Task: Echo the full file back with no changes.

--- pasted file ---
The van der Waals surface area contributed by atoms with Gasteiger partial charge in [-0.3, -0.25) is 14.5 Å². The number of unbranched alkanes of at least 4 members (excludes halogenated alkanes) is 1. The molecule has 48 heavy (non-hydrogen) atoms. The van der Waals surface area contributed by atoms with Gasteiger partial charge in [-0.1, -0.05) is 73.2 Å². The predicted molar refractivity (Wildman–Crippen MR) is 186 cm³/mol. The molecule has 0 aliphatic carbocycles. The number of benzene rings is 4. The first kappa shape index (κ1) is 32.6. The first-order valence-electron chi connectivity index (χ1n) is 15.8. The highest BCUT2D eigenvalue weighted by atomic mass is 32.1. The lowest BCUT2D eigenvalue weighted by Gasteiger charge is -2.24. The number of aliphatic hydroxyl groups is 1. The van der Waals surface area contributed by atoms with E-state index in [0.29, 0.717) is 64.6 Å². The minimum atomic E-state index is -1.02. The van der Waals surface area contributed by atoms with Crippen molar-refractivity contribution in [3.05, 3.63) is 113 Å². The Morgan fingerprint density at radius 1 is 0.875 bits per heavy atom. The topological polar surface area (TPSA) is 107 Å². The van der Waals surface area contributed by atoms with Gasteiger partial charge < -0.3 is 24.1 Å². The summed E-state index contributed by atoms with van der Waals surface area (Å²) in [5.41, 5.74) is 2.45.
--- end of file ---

The van der Waals surface area contributed by atoms with Gasteiger partial charge in [-0.3, -0.25) is 14.5 Å². The number of unbranched alkanes of at least 4 members (excludes halogenated alkanes) is 1. The molecule has 48 heavy (non-hydrogen) atoms. The van der Waals surface area contributed by atoms with Gasteiger partial charge in [-0.1, -0.05) is 73.2 Å². The predicted molar refractivity (Wildman–Crippen MR) is 186 cm³/mol. The molecule has 0 aliphatic carbocycles. The number of benzene rings is 4. The first kappa shape index (κ1) is 32.6. The first-order valence-electron chi connectivity index (χ1n) is 15.8. The highest BCUT2D eigenvalue weighted by atomic mass is 32.1. The lowest BCUT2D eigenvalue weighted by Gasteiger charge is -2.24. The number of aliphatic hydroxyl groups is 1. The van der Waals surface area contributed by atoms with E-state index in [0.29, 0.717) is 64.6 Å². The minimum atomic E-state index is -1.02. The van der Waals surface area contributed by atoms with Crippen molar-refractivity contribution in [3.05, 3.63) is 113 Å². The Morgan fingerprint density at radius 1 is 0.875 bits per heavy atom. The topological polar surface area (TPSA) is 107 Å². The van der Waals surface area contributed by atoms with Gasteiger partial charge < -0.3 is 24.1 Å². The summed E-state index contributed by atoms with van der Waals surface area (Å²) in [5.41, 5.74) is 2.45.